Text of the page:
Delayed Texas GOP primary hurts Dewhurst
Published: Friday, April 27, 2012
Updated: Tuesday, November 20, 2012 16:11
On February 29, a panel of three federal judges approved electoral maps for Texas’s May 29 primary. The congressional redistricting was challenged by activists who claimed the Republican-dominated state legislature was gerrymandering to the detriment of Latino candidates.
Before the electoral maps were contested, the Texas primary was scheduled for Super Tuesday on March 6. For the candidates running to fill U.S. Sen. Kay Bailey Hutchison’s open seat, the postponement has varying implications. With nine candidates campaigning for the seat, sources say it is unlikely that frontrunner Lt. Gov. David Dewhurst will be able to avoid a run-off election by scoring a majority of votes.
The candidates trailing Dewhurst include Tea Party favorite and former state solicitor general Ted Cruz, former Dallas Mayor Tom Leppert and Craig James, formerly with ESPN. For these candidates it has become a race for second with the hope that Dewhurst will not receive 50 percent or more of the primary votes.
In mid January, Public Policy Polling reported 36 percent of voters supporting Dewhurst, 18 percent for Cruz, 7 percent for Leppert and 4 percent for James.
But the most recent Public Policy Polling report, released on April 25, reflects the benefit of an extended primary for Dewhurst’s opposition. The poll reports Dewhurst at 38 percent, Cruz at 26 percent, Leppert at 8 percent and James at 7 percent.
Dewhurst’s strong lead in the polls is primarily due to his name recognition as lieutenant governor. This advantage is likely to ensure his position in a run-off, but does not necessarily mean he will win the Senate seat in a run-off election. Many voters who turn out during the primary will not return for a run-off election. Voter turnout during run-offs are substantially lower.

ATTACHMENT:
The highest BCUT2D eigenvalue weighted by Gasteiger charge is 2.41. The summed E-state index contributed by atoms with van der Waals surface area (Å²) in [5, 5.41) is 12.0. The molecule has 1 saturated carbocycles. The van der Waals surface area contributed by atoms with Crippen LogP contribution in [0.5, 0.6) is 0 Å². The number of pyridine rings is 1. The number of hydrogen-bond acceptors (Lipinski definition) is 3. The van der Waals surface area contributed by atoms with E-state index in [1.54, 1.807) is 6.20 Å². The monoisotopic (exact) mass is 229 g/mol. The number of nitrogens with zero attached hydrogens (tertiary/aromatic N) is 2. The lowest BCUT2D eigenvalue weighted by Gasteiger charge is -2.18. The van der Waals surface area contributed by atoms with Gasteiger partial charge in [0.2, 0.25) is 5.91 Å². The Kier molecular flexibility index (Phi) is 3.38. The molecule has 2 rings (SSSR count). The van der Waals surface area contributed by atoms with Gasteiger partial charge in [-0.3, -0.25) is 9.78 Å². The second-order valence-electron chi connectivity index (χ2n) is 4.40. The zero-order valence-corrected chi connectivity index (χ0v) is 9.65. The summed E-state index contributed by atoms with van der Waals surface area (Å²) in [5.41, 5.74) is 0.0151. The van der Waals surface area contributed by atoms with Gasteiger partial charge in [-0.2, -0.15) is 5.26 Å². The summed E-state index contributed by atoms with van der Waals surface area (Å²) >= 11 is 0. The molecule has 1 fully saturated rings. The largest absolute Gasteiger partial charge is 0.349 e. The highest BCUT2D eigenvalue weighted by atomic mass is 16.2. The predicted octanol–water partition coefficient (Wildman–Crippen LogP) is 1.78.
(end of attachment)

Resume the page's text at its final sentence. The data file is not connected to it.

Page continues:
For Cruz, Leppert and James, the delayed primary is likely to only help their campaigns.
According to former Executive Director of the Dallas GOP and current Campaign Manager for Congressman Michael Burgess, Kim Garza Turner, more time will allow these candidates to campaign and expose their name to more voters. For a state as large as Texas, these candidates can use as much time as possible to gain voters and endorsements.
For Dewhurst, Turner believes that his campaign is likely to continue running ads while limiting appearances. She also suggests that Dewhurst will avoid debates as much as possible. By attending debates, the frontrunner will only bring more press to an event that will help the opposing candidates gain media coverage.
Being the first Hispanic solicitor general, Cruz is likely to gather Hispanic voters that turnout for the Republican primary. Cruz, whose father moved to Texas from Cuba, lives with his family in Houston. He was also named one of the 50 Most Influential Minority Lawyers in America by the National Law Journal.
Cruz is the Tea Party favorite and appears to be Dewhurst’s greatest threat.
Tea Party voters are known for being dedicated voters with strong grassroots organization. With the Tea Party vote behind him, Cruz has a good chance at winning, especially if the two candidates enter a run-off election.
According to Leppert’s spokesman, Daniel Keylin, the delayed primary date has helped his campaign. The additional time has helped the campaign gain more finances than any of the other campaigns.
More time and more money “will help get Tom’s message out and let voters know about his experience as a proven job creator and conservative businessman,” remarks Keylin.
Dewhurst’s challengers are likely to attack his record as lieutenant governor of Texas.
While Dewhurst’s past government involvement provides name recognition, for many conservative Republican voters his record contradicts his campaign platform.
Previous County Chairman of the Denton County Republican Party (1996-2002), attorney Richard Hayes is not buying Dewhurst’s promises.
Hayes points out that Dewhurst is promising to push for legislation that will cut spending, but in the past 10 years the Texas state budget has risen just over 80 percent.
Dewhurst has been in office for 8 of those 10 years.
If Dewhurst’s opposing candidates are able to articulate these inconsistencies, sources suggest that victory for Dewhurst is not absolute.